Katherine Perry — Husband Died too Soon

She made her film debut in Sooner or Later (1920). She next appeared in minor roles in The Chicken in the Case (1921) and Why Girls Leave Home (1921), in which she was billed as Mrs. Owen Moore. Her first starring role was in Fools and Riches (1923), starring alongside Herbert Rawlinson. Afterwards, she appeared in several short films before starring in Early to Wed (1926) with Matt Moore and Albert Gran and Blood Will Tell (1927).

In the 1930s, she was reduced to acting in uncredited roles. She played Clara Bow‘s maid in Call Her Savage (1932), and made her final screen appearance in 15 Maiden Lane (1936).

She was the second wife of Owen Moore and he passed away in 1939 and she never married again.

Audrey Maple — She was a Naught Girl!

Maple’s personal life involved enough gossip, scandal, and legal entanglements to prompt commentary in newspapers: “What again! It’s perfectly terrible the way wives pick on poor little Audrey Maple, the pretty musical comedy star, and try to make out that she is a naughty girl.” In 1928 she survived a car accident in Chicago that killed one of her co-stars, dancer Rosalie Claire.

In 1940, Audrey Maple married engineer and inventor Ernest A. Zadig, and retired from the stage. She died in New York in 1971, aged 72 years.

CLIPPED FROMThe Pittsburgh PressPittsburgh, Pennsylvania26 Apr 1925, Sun  •  Page 115

CLIPPED FROMThe Ottawa JournalOttawa, Ontario, Canada26 Nov 1921, Sat  •  Page 14

CLIPPED FROMThe Ottawa JournalOttawa, Ontario, Canada26 Nov 1921, Sat  •  Page 14

CLIPPED FROMThe Ottawa JournalOttawa, Ontario, Canada26 Nov 1921, Sat  •  Page 14

Lost Ottawa


Last Days of the Capitol Theatre. Before: a nice shot of the Capitol Theatre at Bank and Queen in 1970-71, just before it was demolished. There is no movie showing, and a sign in one of the stores says “Moved to Westgate.”

The Capitol was a movie palace of the old school — emphasis on the palace — opened in 1924 closed in 1970 and demolished after that. Not only movies but rock bands like the Who and Jimi Hendrix Experience played there.

(Photo: Elizabeth Amey, courtesy Brian Stants).

Manos Emmanuel Orphanos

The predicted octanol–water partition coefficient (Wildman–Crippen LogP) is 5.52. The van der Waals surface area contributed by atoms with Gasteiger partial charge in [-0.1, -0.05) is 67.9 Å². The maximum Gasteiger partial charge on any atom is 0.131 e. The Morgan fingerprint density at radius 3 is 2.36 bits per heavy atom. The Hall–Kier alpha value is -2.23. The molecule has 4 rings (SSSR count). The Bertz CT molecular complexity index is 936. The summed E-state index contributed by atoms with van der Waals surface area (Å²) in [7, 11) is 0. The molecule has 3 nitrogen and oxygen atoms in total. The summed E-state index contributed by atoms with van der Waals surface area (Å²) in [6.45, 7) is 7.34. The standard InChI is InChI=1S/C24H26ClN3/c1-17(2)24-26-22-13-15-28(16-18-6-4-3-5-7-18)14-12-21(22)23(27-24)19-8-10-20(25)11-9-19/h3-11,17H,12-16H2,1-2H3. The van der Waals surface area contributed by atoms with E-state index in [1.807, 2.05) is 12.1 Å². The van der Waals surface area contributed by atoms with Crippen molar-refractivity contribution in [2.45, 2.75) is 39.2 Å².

What a special place that was special at their lobby with the circular stairs and the huge cendalier. Show bolshoi ballet there and Nana Mouskouri, harry Belafonte, barbara Straisand, Johny Mathis, the late Morris Chevalier, petula Clark, Charles Aznavour and with the late prime minister Pierre Elliot Trudeau waited in line to buy a drink. Good old days were safe but no in ourdays.

Dennis Lloyd

Manos Emmanuel Orphanos, I am glad that you mentioned the Bolshoi Ballet – everyone else has been talking of movies, so I thought I was not remembering correctly. There were many live shows at the Capitol, as well. In grade 7 and 8, Mrs. Evelyn Pook taught us English at Pinecrest Public School (1967-1969). She began with playing an LP vinyl recordiing of Hamlet, while we read along in our books. Then she assigned roles, and we “acted out” the story by reading from the books. Then she loaded us onto a bus and took us to the Capitol Theatre to see Hamlet acted live on stage by professionals. Thank you, Mrs. Pook. Thank you, Capitol Theatre.

Heather Wilcox

And the Monkeys. Don’t forget that Jimmy Hendrix opened for them and was booed by the Monkey fans.

Lorne Arnold

Does anyone remember the pool hall and slot car racing track,located on Queen St. at the back of the theatre upstairs,I can can remember climbing that long staircase.

tacey Kirkpatrick

My grandmother worked there and when my mom got kicked out of kindergarden she would go to work with my grandmother. She could have all the free popcorn she wanted, but only one chocolate bar a day. Popcorn is still her favourite snack! I believe this is also where Paul Anka would play in his early days and my gradmother was the one to give him his paycheque.

Ted Gale

If I recall correctly, those grand Loew’s movie palaces were designed and manufactured in the US. You could order standard internal design elements such as the pillars and other decorative elements. The Capitol had an Adam Brothers motif

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About lindaseccaspina

Before she laid her fingers to a keyboard, Linda was a fashion designer, and then owned the eclectic store Flash Cadilac and Savannah Devilles in Ottawa on Rideau Street from 1976-1996. She also did clothing for various media and worked on “You Can’t do that on Television”. After writing for years about things that she cared about or pissed her off on American media she finally found her calling. She is a weekly columnist for the Sherbrooke Record and documents history every single day and has over 6500 blogs about Lanark County and Ottawa and an enormous weekly readership. Linda has published six books and is in her 4th year as a town councillor for Carleton Place. She believes in community and promoting business owners because she believes she can, so she does.